Research Paper on Che Guevara

9 September 2016

Che knew how to use his intelligence and judgment in all the circumstances he encountered taking advantage of each moment as if it was a highly intensive chess game he was sincerely devoted to. The life Che Guevara chose was a perfect resemblance of a man offered the chance to decide his own destiny, while embracing this challenge with all his passion. There has been much debate about what Che actually represented—stood for, and what his impacts have been throughout the region of Latin America.

Exactly this controversy has given me a tremendous interest to actually research and conclude for myself what this ironic symbol of revolution his intentions truly were. Moreover, I try to find out what the effects of his ideology has been in Latin America. If it indeed had an impact or if it was just one’s infatuation with one’s believe and resulted in no understanding of one’s true meaning—message. If it triggered other revolutions In Latin America to take place whether successful or not. So, in other words, did the revolution of Che Guevara have an impact on Latin America? Revolution

Research Paper on Che Guevara Essay Example

What is a revolution? In order to be able to answer this question, we must first get a comprehensive understanding of the word revolution. What does revolution mean and what can be understood from it. The word revolution is derived from the Latin work revolutio, “a turnaround”. Revolution, in general, relatively seen, is a rare but commonly studied vaguely understood ancient concept. It refers to a political rotation that replaces those in power with a previously dispossessed class of people. In fact, the term is often misrepresented to refer to any coup or change of power so that it loses its meaning.

Some historians will limit the usage of revolution to extraordinary events such as the English or French revolution. Others may state that the social changes that occurred during the modernization or industrial revolution were more significant than those related with politics in order to be truly called a revolution. Subsequently, we cannot really claim what the true conception of revolution should be. Interpretations of its causes and how revolutions have developed in Latin America tend to revolve around the question of who is most likely to rebel.

Writing in a European context, Karl Marx (1818-1883) contended that an urban proletariat would lead to revolutionary changes. Karl Marx considered Latin America, with its lack of an advanced industrial economy, to be not ready for a revolution. However, this is very contradicting with perhaps the fact that in the 20th century Latin America has faced more revolutions than in any other continent in the world. More important, one of the most moving revolutions that took place in Latin America is the Cuban Revolution, in which Che Guevara was the brain of the revolution; power behind Fidel Castro’s dictatorship.

Che Guevara’s existence, and relationship with revolution Che Guevara was born Ernesto Guevara de la Serna on 14 June 1928, in Rosario, north-east of the Argentinean capital, Buenos Aires. His nickname “Che” wasn’t acquired until many years later from his Cuban comrade Nico Lopez in Guatemala. His parents (Ernesto Guevara Lynch, and Celia de la Serna) had 5 children, making Ernesto the eldest of his siblings. His mother was strong-willed and passionate about ideas, particularly French culture. She had met his father while at university after which in effect they filled their sanctuary with lots of books, intellectuals, and artists.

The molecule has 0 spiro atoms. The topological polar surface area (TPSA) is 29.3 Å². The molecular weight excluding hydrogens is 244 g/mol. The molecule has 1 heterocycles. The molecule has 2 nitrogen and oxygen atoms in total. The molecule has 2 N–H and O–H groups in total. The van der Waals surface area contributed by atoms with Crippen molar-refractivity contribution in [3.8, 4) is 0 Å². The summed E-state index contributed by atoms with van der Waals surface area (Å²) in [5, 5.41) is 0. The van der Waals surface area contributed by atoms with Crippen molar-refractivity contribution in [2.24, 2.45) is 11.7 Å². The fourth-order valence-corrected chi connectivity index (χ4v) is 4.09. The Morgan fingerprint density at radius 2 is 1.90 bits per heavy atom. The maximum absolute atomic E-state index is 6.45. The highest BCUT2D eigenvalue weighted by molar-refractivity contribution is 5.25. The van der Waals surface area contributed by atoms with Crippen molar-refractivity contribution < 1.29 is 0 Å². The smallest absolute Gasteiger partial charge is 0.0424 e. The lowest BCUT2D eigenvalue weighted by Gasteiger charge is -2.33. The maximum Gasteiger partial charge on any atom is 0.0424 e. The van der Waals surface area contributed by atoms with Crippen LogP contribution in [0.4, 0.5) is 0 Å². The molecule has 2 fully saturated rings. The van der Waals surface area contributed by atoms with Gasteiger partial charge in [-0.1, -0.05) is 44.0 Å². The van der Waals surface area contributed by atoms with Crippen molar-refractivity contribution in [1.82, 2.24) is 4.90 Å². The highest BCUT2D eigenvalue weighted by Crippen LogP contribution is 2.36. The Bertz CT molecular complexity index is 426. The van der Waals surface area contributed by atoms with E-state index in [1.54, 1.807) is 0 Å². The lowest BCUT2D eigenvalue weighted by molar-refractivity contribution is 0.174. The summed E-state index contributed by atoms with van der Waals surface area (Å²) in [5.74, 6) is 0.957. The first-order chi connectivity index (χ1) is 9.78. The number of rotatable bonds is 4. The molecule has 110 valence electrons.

His father, a pragmatic supporter of Republicans from the Spanish Civil War, often hosted many veterans from the conflict in the Guevara home. So from a young age Guevara was exposed to political discussions and debate in the house. Ernesto also had developed asthma from an early age on which had hunted him till his last days. His struggle to endure and overcome this asthma developed a notable will power and a sense of purpose to triumph over. Due to his illness as a child he was forced to spend long periods at home, and encouraged by his parents he became an passionate reader.

As a young man Ernesto also developed a thirst for adventure, which increasingly fuelled by a desire to understand the social conditions of the poor of Latin America. In 1950 he had his first real encounter with poor social conditions was in Peru—Chile, during his second trip through Latin America when he was studying to become a doctor, he found peasants and mine workers to be extremely poor and deprived. Also, it was during this trip where formed his stance in which he believed that the destiny of Latin America was unified and that the national borders served to divide people in their struggles for a more justified social order.

In 1953, after he graduated as a doctor, Che took off through Latin America but this with a more conscious interest in political education. It was in Costa Rica where he met six Cubans who had participated in their failed assault on the 26th of July 1953 on the presidency of Batista in the east of the island. Che was very fascinated about their charismatic leader Fidel Castro who appealed to a often nationalist ideology that gained broad appeal from the poor people. Batista’s government was known for its strong ties with the United States and political violence.

After a long escapade through Latin America Che reached Guatemala, where he found himself in a country that was in a state of intensive political tension. The president of Guatemala at that time had been Jacobo Arbenz Guzman , who was elected in march 1951 on a reforming platform, had set about reducing the economic power of the powerful American company United Fruit Company based in Guatemala. La Frutera, as it was known throughout Latin America, owned large pieces of land in Guatemala as well as several ships and infrastructure.